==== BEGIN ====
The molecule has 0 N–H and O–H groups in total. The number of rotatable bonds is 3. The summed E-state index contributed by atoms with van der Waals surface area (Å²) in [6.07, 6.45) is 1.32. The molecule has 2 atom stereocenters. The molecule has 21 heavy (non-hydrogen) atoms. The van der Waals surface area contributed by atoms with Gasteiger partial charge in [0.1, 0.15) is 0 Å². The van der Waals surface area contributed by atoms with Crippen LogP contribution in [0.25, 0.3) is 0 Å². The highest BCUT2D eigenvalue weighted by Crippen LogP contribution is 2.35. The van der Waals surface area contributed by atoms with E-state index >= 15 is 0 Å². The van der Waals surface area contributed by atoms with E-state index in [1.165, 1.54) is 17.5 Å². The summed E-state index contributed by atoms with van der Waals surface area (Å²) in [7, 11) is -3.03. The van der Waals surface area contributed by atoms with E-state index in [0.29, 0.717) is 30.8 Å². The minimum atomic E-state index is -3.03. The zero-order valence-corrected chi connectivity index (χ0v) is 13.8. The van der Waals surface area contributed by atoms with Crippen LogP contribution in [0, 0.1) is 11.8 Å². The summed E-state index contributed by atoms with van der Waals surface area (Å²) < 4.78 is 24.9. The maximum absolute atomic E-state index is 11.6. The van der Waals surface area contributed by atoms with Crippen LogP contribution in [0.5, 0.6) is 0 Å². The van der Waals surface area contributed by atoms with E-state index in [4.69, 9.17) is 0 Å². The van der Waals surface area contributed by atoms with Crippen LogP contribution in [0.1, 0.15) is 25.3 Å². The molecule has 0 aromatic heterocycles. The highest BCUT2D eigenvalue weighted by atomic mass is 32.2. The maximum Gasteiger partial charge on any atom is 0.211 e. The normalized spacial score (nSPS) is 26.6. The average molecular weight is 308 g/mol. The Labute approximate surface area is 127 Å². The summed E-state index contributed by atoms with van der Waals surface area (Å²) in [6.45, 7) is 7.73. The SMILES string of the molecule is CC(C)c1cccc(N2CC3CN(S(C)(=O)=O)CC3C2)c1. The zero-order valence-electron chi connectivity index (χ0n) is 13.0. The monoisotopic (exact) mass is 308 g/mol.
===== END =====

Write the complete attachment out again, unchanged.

The molecule has 0 N–H and O–H groups in total. The number of rotatable bonds is 3. The summed E-state index contributed by atoms with van der Waals surface area (Å²) in [6.07, 6.45) is 1.32. The molecule has 2 atom stereocenters. The molecule has 21 heavy (non-hydrogen) atoms. The van der Waals surface area contributed by atoms with Gasteiger partial charge in [0.1, 0.15) is 0 Å². The van der Waals surface area contributed by atoms with Crippen LogP contribution in [0.25, 0.3) is 0 Å². The highest BCUT2D eigenvalue weighted by Crippen LogP contribution is 2.35. The van der Waals surface area contributed by atoms with E-state index >= 15 is 0 Å². The van der Waals surface area contributed by atoms with E-state index in [1.165, 1.54) is 17.5 Å². The summed E-state index contributed by atoms with van der Waals surface area (Å²) in [7, 11) is -3.03. The van der Waals surface area contributed by atoms with E-state index in [0.29, 0.717) is 30.8 Å². The minimum atomic E-state index is -3.03. The zero-order valence-corrected chi connectivity index (χ0v) is 13.8. The van der Waals surface area contributed by atoms with Crippen LogP contribution in [0, 0.1) is 11.8 Å². The summed E-state index contributed by atoms with van der Waals surface area (Å²) < 4.78 is 24.9. The maximum absolute atomic E-state index is 11.6. The van der Waals surface area contributed by atoms with Crippen LogP contribution in [0.5, 0.6) is 0 Å². The van der Waals surface area contributed by atoms with E-state index in [4.69, 9.17) is 0 Å². The van der Waals surface area contributed by atoms with Crippen LogP contribution in [0.1, 0.15) is 25.3 Å². The molecule has 0 aromatic heterocycles. The highest BCUT2D eigenvalue weighted by atomic mass is 32.2. The maximum Gasteiger partial charge on any atom is 0.211 e. The normalized spacial score (nSPS) is 26.6. The average molecular weight is 308 g/mol. The Labute approximate surface area is 127 Å². The summed E-state index contributed by atoms with van der Waals surface area (Å²) in [6.45, 7) is 7.73. The SMILES string of the molecule is CC(C)c1cccc(N2CC3CN(S(C)(=O)=O)CC3C2)c1. The zero-order valence-electron chi connectivity index (χ0n) is 13.0. The monoisotopic (exact) mass is 308 g/mol.